Autumn at last, the heavy dews and cooler weather in August has made it feel as if it has come early this year – not that I’m complaining, the feel of change is welcome this time of year especially as it brings with it so much to look forward to!
The season has brought with it a bumper crop of apples, perfect for pies and cider making and there is blackberrying to do and as the evenings pull in there will be cosy evenings indoors by the fire.
In the garden we will be raking up the leaves again as they start to fall, and thankfully we can put our lawn mowers away for the rest of the year!
The weeds will be growing less vigorously now as the season continues, so it may feel like there is less to do in the garden and while I definitely recommend a lot of relaxing in the garden, there is still a heap of things to do – and luckily at this time of year there is one of my favourite jobs which is always fun: collecting seeds. By collecting seeds and sowing them you can increase the stock of your garden easily and cheaply.
The easiest way I’ve found of collecting seeds is to carefully cut off the seed pods and shake them out in a trug. From there you can pour them into an envelope to sow later or sow them straight away. I like to sow things straight away, in clumps.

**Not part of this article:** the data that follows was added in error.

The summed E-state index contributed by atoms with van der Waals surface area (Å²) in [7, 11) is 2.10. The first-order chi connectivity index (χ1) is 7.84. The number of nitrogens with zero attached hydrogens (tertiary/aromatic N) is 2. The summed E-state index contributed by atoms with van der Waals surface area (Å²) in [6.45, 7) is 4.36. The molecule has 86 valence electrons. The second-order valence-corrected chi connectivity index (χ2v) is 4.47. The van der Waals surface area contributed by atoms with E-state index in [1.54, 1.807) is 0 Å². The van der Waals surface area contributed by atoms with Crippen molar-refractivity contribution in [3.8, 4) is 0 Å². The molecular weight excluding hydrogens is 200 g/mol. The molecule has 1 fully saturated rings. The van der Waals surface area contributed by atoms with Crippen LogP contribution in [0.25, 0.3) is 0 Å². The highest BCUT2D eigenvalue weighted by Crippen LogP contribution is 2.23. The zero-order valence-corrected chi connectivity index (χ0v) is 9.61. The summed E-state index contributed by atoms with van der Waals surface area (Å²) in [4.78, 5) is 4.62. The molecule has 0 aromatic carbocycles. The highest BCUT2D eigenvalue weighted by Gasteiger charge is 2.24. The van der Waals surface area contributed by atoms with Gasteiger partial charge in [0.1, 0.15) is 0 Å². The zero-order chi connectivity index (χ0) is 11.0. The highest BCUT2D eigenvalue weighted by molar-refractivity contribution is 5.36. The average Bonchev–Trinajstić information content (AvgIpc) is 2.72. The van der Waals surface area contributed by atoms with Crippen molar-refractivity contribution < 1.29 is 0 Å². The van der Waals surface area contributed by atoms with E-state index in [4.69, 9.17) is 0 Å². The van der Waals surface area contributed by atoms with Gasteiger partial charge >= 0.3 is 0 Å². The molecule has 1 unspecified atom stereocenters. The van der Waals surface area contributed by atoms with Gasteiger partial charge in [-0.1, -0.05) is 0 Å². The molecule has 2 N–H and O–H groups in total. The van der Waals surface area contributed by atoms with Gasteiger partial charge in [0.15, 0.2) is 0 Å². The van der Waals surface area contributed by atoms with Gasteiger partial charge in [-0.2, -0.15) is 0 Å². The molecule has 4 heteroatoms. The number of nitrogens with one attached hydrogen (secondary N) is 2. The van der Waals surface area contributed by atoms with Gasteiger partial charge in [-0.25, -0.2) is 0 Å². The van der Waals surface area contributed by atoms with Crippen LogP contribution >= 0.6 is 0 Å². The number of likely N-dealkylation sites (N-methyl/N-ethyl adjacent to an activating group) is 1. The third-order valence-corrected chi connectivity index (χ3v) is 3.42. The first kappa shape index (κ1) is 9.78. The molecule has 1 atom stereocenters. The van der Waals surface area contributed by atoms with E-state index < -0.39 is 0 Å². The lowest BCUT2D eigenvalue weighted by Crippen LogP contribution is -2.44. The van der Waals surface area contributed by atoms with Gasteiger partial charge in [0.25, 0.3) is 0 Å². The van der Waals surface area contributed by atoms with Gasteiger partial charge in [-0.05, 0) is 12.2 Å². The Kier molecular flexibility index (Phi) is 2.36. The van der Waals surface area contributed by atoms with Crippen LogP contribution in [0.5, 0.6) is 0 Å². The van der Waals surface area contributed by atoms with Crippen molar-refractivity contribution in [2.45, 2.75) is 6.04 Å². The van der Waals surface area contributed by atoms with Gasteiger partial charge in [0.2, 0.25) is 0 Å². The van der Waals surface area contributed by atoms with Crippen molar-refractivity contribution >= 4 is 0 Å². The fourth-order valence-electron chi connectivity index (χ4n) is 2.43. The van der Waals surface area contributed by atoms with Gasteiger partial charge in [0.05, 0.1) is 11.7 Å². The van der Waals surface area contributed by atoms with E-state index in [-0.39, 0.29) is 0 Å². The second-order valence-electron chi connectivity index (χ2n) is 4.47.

A lot of plants are excellent at self-seeding so you can leave them to it if you like, also, some plants I like to leave because their seed pods look fabulous – like honesty, with its papery ovals on delicate stems. But good plants to start collecting seeds from are Calendula, poppies, Lychnis, Foxgloves – these you can all shake out in a trug.
For Leucanthemums, pick off dying brown buds and rub the tops and the seeds will float away on the air. Plants generate different amounts of seeds – be careful with poppy seeds, if you sprinkle them all you might get overrun!
Why not share on my Facebook page how you collect your seeds?
Jobs for September:
- Plant shrubs and trees, warm and less need to keep on top of watering
- Shape climbing roses
- Deadhead bedding and perennials still for autumn colour
- You can cut back brown, dying foliage
- Remove dead leaves from flowerbeds
- Stake tall Heleniums and asters
- Plant spring flowering bulbs (eg.daffodils)
- Move tender perennials inside and get prepared with horticultural fleece for the frosts to come
- Divide perennials
- Weed, weed, weed!